Family Day At A Socially Distant Zoo – As Cristian’s Moving-up Ceremony approached, Esther scoured the internet looking for a way to celebrate Cristian’s achievements in basic crayon.  New York Zoos and Aquariums were closed, so she searched across state lines. She found the Beardsley Zoo in Bridgeport, Connecticut.  They had just reopened with heavy restrictions and an emphasis on social distancing.  Guests reserved spots in advance, wore masks, and could only walk in designated areas.  A year ago, I had no idea we would have enjoyed an hour at the zoo as much as we did.

I Had Time To Write My Memoirs – No, really.  I’m aware the concept of a white-haired fifty-something man sitting at a typewriter and writing his memoirs is beyond cliché.  Like several bloggers I follow, I’ve considered adapting I’m Not Grandpa to book form.  I’ve spent the past two years reviewing notes and blog posts and even alluded to it here. I started a 10-week memoir-writing course in January and really enjoyed it.  When the virus hit, eight of us formed a writing group that meets on Wednesday nights.  Being around this talented group of writers has given me the discipline to stop thinking about writing a book and start writing one.

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Remote Learning — Our New Normal

Working remotely with Miss Jess, his Occupational Therapist.

It’s the Dog Days of Summer — the last days of August are winding down as we wait for Labor Day and the start of a new school year.  Under normal circumstances, Esther and I would be headed to the outlets to buy Cristian’s school clothes and wait for a list of school supplies from his teacher. This isn’t a normal year.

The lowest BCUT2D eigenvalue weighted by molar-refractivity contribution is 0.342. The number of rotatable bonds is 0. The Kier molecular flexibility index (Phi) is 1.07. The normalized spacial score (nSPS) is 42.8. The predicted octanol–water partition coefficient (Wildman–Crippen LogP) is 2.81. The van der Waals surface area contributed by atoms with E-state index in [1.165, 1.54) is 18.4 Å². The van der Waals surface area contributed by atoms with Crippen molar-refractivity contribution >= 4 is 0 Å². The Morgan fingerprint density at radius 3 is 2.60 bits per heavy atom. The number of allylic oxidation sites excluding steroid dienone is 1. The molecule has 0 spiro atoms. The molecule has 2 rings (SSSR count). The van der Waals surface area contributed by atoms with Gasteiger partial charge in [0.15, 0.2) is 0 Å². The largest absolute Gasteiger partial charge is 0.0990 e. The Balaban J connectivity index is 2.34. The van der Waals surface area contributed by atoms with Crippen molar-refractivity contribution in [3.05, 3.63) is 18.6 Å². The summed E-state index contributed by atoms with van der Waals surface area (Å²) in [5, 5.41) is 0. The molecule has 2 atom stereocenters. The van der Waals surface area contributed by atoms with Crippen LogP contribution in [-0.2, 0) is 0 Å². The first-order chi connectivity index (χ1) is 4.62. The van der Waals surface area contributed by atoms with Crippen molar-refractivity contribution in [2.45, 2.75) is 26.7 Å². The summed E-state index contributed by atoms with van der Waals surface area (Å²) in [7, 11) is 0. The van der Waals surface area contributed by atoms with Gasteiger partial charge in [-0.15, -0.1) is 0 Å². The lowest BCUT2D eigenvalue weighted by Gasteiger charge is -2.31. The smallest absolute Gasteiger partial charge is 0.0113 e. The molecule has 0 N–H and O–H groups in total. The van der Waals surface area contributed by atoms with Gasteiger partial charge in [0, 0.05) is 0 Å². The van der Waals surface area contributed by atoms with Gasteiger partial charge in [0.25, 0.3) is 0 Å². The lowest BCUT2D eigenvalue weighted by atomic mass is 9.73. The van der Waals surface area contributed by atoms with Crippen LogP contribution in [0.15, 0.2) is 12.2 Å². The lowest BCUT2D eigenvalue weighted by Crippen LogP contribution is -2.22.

Back in March, schools closed, and they instructed people to work from home to flatten the curve.  At first, staying at home during a Global Pandemic seemed like going underground in a dystopian novel.  

At first, it seemed like a good idea.  Many embraced the thought of hunkering down, binge-watching Netflix, and consuming large amounts of comfort food.  If you aren’t a parent.

Keeping entertained with his markers before his school provided a schedule.

We didn’t have that luxury — I miss the days before we were parents.  Esther and I spent the first weeks keeping Cristian engaged and entertained, hoping he didn’t regress too much.  Let’s be honest, all of us, children and adults alike, were getting too much screen time in March.

Parents look to schools for a sense of security, but during those first days, there wasn’t any.  As an educator myself, I knew the situation was unprecedented. There was no road map for a Pandemic.  It wasn’t the school’s fault, Cristian’s school, The Gersh Academy, teaches students ranging in age from 5 through 21. Creating a new curriculum took time.

As late March became April, Cristian’s school sent us an educational app called IXL.  It’s like ABC Mouse.com which already on his tablet.  We figured if he was getting too much screen time — let it be productive.  Cristian enjoyed playing with his new math and language arts games.

Doing some IXL in my office at home.

A few weeks later, the school sent us their plan for remote learning. We were less than thrilled.  The schedule was overwhelming there were classes, therapy sessions, homework, and IXL assignments.  Besides this, Esther is an essential worker, so keeping Cristian educated and entertained fell into my lap. 

I don’t want to sound like a lazy parent, but the number of people who thought I could easily devote 12 to 14 hours a day to Cristian’s education amazed me.  Teachers, administrators, and therapists were all gung-ho.  I had to keep reminding them, “I HAVE A JOB, DAMN IT!”